But the effects of recessions on the work force have not followed
these proportions. In fact, it’s backwards: in recent recessions, even
though the goods-producing portion of the economy is smaller and
smaller, it’s those workers that bear most of the unemployment.
The graph below illustrates the composition of the U.S. labor force
since 1950. The blue line is the services sector, the red is goods, and
the green is government.
Click on the graph to see a larger version
To me, the path of the goods line is striking: there has been no
growth in manufacturing employment since 1950. And that’s not the share
of the workforce; it’s the number of workers, hovering around 20
million for 60 years, while the total labor force has grown from 50
million to 150 million.
The nature of the change is logical, when you consider that
manufacturing has become highly automated, and that its importance to
the U.S. economy has dwindled. In the late 1940s, goods businesses made
up about 50 percent of GDP, while services contributed about 40
percent. (The remainder is a category called “structures,” which has
made up a persistent eight to 12 percent of output since the 40s.)
In the mid 1950s, goods and services were about equal, at 45 percent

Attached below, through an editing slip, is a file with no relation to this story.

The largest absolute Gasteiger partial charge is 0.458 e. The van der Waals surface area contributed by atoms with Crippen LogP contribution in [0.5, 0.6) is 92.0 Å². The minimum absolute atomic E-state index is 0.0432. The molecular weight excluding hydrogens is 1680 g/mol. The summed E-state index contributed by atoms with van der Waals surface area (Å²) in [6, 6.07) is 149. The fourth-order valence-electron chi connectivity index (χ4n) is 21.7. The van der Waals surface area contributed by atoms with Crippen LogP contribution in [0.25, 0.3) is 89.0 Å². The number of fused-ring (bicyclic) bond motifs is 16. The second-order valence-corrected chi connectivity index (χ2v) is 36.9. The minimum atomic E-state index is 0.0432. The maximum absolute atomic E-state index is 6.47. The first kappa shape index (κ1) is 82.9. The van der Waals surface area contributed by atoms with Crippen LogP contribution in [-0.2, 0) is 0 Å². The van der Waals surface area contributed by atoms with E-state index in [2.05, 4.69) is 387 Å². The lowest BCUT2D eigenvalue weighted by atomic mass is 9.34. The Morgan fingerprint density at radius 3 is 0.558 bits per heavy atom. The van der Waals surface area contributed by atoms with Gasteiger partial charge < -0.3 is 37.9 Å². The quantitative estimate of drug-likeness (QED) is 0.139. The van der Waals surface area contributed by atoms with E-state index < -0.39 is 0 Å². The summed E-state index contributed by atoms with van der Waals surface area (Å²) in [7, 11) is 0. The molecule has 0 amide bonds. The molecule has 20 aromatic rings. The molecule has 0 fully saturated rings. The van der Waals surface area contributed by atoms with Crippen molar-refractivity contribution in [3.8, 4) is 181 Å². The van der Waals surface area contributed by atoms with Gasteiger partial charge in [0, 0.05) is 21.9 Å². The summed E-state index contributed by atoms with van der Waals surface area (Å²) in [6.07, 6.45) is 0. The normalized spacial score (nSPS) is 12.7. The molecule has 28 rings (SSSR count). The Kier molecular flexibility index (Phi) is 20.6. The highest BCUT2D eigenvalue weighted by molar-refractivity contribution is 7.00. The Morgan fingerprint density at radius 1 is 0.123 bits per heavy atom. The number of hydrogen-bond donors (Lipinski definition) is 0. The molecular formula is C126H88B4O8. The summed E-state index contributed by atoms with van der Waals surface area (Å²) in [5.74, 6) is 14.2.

each, but by 1960 the mix had turned in favor of services. By 1970 the
allocation was 51 percent to 38 percent, and it has moved slowly but
persistently since, to 66 percent to 26 percent in third quarter 2009.
(Two-thirds also happens to be the proportion of the economy made up by
consumer spending, but that a view from a different perspective, and
that the proportions are the same is coincidental. I think.)
But consider this — over all this time that the services sector has
grown, its employment has been very stable. Look at the blue line in
the graph, and how during recessions it hasn’t dropped much (with the
exception of the current downturn). Most of the unemployment has fallen
to the goods producing sector:
In the 2003 recession, followed by a so-called “jobless recovery,” service sector employment rose by about a million.
Today the goods-producing sectors have about 18 million workers,
equal to the level of 1951, down from 22 million in late 2007. Services
employment has fallen more in this recession than ever before, from
about 116 million in early 2008 to 113 million in December.
The bottom line: manufacturing has been in a jobless recovery for at
least 30 years, while services employment has been more resilient.
Where will the new jobs be coming from in this recovery?